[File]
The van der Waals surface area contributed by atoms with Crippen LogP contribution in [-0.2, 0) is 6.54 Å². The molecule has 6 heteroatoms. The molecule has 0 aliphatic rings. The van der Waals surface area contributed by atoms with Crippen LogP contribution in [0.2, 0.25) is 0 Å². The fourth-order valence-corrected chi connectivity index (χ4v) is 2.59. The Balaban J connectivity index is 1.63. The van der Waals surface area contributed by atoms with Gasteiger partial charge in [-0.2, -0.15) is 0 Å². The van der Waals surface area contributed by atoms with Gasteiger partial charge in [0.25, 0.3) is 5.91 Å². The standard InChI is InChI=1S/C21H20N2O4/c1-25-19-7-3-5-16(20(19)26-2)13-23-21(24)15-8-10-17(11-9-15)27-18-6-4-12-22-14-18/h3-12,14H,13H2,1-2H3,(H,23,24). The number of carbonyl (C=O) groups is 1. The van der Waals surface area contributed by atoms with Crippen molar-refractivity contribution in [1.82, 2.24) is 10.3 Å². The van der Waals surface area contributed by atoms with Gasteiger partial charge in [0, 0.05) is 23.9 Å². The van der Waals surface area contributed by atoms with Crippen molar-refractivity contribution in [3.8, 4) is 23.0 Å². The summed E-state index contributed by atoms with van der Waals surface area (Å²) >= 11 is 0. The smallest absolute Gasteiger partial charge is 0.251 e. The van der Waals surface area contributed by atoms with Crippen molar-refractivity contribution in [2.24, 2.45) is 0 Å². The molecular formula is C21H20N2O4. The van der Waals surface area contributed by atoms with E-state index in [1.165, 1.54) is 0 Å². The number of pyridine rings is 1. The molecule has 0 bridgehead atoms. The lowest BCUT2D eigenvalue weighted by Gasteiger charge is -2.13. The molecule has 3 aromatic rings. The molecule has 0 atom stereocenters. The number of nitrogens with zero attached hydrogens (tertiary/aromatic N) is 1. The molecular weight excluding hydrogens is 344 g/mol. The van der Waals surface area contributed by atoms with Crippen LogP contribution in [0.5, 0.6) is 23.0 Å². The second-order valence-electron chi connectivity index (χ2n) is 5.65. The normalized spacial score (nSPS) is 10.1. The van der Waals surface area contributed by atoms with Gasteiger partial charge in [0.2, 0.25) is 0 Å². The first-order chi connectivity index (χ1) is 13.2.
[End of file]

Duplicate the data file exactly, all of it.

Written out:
The van der Waals surface area contributed by atoms with Crippen LogP contribution in [-0.2, 0) is 6.54 Å². The molecule has 6 heteroatoms. The molecule has 0 aliphatic rings. The van der Waals surface area contributed by atoms with Crippen LogP contribution in [0.2, 0.25) is 0 Å². The fourth-order valence-corrected chi connectivity index (χ4v) is 2.59. The Balaban J connectivity index is 1.63. The van der Waals surface area contributed by atoms with Gasteiger partial charge in [-0.2, -0.15) is 0 Å². The van der Waals surface area contributed by atoms with Gasteiger partial charge in [0.25, 0.3) is 5.91 Å². The standard InChI is InChI=1S/C21H20N2O4/c1-25-19-7-3-5-16(20(19)26-2)13-23-21(24)15-8-10-17(11-9-15)27-18-6-4-12-22-14-18/h3-12,14H,13H2,1-2H3,(H,23,24). The number of carbonyl (C=O) groups is 1. The van der Waals surface area contributed by atoms with Crippen molar-refractivity contribution in [1.82, 2.24) is 10.3 Å². The van der Waals surface area contributed by atoms with Gasteiger partial charge in [0, 0.05) is 23.9 Å². The van der Waals surface area contributed by atoms with Crippen molar-refractivity contribution in [3.8, 4) is 23.0 Å². The summed E-state index contributed by atoms with van der Waals surface area (Å²) >= 11 is 0. The smallest absolute Gasteiger partial charge is 0.251 e. The van der Waals surface area contributed by atoms with Crippen molar-refractivity contribution in [2.24, 2.45) is 0 Å². The molecular formula is C21H20N2O4. The van der Waals surface area contributed by atoms with E-state index in [1.165, 1.54) is 0 Å². The number of pyridine rings is 1. The molecule has 0 bridgehead atoms. The lowest BCUT2D eigenvalue weighted by Gasteiger charge is -2.13. The molecule has 3 aromatic rings. The molecule has 0 atom stereocenters. The number of nitrogens with zero attached hydrogens (tertiary/aromatic N) is 1. The molecular weight excluding hydrogens is 344 g/mol. The van der Waals surface area contributed by atoms with Crippen LogP contribution in [0.5, 0.6) is 23.0 Å². The second-order valence-electron chi connectivity index (χ2n) is 5.65. The normalized spacial score (nSPS) is 10.1. The van der Waals surface area contributed by atoms with Gasteiger partial charge in [0.2, 0.25) is 0 Å². The first-order chi connectivity index (χ1) is 13.2.